Nottingham has the country’s joint second lowest percentage of pupils getting five GCSEs at A* to C including English and maths.
According to provisional GCSE and equivalent results published by the Department for Education, just 41.5 per cent of pupils achieved this mark.
And just under half – 48.6 per cent – of pupils across the city achieved any five GCSEs or equivalents at A* to C.
Nottingham City Council’s portfolio holder for schools, Councillor Sam Webster, said: “The results are not good enough, they are not where we want them to be.
“Nottingham children deserve the very best education and at the moment, the exam results are not where anyone involved with education in Nottingham would be satisfied with.
“What I would urge is that all schools and academies in Nottingham work together and more closely with Nottingham city council to make sure those improvements happen as soon as possible.”
Video: Councillor Sam Webster calls on Nottingham schools to make improvements
Nottinghamshire county performed better, with 55.4 per cent of students getting five GCSE or equivalents including English and maths, and 64.5 per cent achieving any five.
What we need to be asking is what might be some of the causes for those results
Peter Gates, associate professor at the University of Nottingham school of education, said: “What we need to be asking is what might be some of the causes for those results in spite of the enormous hard work that is done in schools, the enormous skill of teachers and the desire of the local authority to try and change that situation.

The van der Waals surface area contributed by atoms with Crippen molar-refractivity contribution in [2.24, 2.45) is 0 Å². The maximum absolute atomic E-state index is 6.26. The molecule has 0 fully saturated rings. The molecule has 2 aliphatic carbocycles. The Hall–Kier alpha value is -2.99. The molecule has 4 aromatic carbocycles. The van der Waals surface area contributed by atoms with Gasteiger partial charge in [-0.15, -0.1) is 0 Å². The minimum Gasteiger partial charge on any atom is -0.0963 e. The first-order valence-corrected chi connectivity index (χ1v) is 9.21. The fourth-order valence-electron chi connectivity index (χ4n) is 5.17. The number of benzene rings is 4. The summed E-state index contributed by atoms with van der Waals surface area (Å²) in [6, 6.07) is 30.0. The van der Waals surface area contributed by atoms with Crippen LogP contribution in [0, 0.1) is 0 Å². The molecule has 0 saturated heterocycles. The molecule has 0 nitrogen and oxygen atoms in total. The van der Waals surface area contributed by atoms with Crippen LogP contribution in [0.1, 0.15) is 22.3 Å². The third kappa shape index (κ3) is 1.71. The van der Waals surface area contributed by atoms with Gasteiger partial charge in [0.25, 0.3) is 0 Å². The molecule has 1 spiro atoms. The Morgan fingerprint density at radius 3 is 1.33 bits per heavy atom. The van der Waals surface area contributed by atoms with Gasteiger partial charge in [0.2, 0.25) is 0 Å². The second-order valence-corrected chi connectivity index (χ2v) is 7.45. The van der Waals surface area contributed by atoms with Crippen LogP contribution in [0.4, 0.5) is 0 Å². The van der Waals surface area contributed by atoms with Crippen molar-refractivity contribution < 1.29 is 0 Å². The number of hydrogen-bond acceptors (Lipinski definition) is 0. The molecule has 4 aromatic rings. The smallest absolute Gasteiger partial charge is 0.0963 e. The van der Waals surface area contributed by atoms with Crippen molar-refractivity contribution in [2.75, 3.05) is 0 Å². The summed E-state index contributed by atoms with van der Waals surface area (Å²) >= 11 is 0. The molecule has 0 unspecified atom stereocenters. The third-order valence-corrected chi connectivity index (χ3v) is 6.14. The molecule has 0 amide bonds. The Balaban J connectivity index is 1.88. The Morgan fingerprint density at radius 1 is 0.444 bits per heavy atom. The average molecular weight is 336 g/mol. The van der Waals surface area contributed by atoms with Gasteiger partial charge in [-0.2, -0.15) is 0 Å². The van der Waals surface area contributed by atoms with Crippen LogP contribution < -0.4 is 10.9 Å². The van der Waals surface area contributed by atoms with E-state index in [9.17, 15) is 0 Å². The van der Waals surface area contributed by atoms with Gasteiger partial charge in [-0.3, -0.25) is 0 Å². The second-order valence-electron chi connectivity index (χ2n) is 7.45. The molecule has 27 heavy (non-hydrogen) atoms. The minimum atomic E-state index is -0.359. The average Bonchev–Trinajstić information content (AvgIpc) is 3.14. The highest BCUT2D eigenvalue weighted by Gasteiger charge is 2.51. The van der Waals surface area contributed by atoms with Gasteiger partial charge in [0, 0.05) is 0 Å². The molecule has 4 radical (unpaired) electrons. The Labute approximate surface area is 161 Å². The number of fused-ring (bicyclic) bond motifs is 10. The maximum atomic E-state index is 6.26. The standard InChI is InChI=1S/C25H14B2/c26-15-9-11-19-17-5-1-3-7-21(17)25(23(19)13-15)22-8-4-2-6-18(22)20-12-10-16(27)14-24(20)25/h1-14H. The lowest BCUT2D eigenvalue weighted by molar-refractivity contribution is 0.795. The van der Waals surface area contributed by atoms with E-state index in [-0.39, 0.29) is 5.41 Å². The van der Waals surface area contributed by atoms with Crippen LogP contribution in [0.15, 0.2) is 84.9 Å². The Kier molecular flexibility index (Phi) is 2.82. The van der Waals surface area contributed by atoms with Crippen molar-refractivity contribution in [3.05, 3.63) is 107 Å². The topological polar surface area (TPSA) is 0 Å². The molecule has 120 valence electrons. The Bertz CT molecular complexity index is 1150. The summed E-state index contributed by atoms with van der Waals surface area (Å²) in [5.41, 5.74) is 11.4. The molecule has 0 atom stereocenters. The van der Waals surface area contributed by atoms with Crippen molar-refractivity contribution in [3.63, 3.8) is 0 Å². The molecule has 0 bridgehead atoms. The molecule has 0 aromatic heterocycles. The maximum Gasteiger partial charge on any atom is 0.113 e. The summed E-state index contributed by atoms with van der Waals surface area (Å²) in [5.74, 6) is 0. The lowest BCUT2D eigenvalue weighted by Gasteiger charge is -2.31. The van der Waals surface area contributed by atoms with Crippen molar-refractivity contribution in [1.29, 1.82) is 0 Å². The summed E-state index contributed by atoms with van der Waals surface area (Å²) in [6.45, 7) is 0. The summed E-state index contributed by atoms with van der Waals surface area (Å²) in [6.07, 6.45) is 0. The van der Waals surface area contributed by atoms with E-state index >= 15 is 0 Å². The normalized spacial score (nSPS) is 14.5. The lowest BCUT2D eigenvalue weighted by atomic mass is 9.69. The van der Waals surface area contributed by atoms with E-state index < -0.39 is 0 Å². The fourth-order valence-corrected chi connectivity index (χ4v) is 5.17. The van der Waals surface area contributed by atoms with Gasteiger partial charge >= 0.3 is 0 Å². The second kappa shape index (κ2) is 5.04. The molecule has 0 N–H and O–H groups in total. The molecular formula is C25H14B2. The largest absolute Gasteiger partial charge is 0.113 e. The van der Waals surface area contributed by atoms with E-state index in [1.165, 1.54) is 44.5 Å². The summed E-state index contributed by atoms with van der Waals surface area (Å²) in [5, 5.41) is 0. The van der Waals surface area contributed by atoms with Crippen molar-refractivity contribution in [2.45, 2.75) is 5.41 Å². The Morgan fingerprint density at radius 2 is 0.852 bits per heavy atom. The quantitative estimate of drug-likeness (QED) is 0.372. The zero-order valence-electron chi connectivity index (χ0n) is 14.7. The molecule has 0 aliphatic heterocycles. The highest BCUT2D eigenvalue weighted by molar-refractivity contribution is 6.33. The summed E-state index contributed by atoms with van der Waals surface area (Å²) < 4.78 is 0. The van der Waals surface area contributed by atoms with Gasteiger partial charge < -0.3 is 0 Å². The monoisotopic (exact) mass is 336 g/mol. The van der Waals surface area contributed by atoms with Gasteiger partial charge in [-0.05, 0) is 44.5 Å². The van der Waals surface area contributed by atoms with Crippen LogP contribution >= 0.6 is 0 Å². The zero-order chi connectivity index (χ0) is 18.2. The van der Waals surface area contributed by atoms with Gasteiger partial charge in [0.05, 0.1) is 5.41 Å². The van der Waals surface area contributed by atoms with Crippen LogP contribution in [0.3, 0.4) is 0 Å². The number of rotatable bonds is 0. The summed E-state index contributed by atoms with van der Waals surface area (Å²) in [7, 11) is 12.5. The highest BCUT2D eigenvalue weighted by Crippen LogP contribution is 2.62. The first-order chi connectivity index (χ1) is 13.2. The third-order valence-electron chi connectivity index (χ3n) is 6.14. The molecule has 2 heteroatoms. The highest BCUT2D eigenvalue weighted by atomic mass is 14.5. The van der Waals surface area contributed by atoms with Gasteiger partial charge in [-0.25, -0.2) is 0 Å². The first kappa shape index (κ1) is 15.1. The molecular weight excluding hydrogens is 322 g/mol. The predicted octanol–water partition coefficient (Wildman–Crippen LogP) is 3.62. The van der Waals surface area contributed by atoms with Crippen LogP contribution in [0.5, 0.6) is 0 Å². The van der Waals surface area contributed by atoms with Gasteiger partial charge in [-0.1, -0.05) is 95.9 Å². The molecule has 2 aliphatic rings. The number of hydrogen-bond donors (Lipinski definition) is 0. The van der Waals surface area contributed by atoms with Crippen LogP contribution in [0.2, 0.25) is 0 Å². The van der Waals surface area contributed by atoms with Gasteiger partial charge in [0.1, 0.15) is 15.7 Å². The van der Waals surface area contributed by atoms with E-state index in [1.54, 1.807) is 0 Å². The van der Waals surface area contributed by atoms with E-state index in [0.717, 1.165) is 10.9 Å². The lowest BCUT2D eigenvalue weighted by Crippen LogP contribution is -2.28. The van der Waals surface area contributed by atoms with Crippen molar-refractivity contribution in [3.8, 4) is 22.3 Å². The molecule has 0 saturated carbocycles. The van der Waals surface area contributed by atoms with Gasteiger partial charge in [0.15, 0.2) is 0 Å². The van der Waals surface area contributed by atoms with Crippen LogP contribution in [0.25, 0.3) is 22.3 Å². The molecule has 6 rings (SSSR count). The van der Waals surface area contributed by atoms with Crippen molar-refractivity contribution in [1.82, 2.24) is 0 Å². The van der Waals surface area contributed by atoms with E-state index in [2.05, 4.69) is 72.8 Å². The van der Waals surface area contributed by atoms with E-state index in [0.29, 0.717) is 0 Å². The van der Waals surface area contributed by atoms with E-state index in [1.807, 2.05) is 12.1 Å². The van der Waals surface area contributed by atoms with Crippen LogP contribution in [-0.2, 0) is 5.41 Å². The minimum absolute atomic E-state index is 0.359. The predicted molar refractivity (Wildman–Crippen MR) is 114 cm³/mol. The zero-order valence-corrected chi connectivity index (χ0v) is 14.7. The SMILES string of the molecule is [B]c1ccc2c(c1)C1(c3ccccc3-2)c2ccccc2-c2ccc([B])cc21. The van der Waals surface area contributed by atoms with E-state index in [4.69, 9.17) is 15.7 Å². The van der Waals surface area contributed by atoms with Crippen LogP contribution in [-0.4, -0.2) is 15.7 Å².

“One of the most significant factors in school achievements is about affluence and social class of the population.
“If you’ve got a population that is largely from a relatively deprived or disadvantaged background, you’re going to find kids have a lot more difficulty achieving success in school, and I think that’s largely the situation in Nottingham.”
Video: Prof Peter Gates says the figures are linked to levels of deprivation in Nottingham
Last year Nottingham was the third worst performing local authority in the country when it came to GCSE grades.
This year only Knowsley in Merseyside is ranked below the city.
Former Nottingham headteacher Michael McKeever – who now works with a teaching recruitment agency – says the city has long-term problems.
He said: “There’s a very high level of in-migration and a lot of these pupils are arriving in the city without any English and some of them are impacting on GCSE results, without a shadow of a doubt.”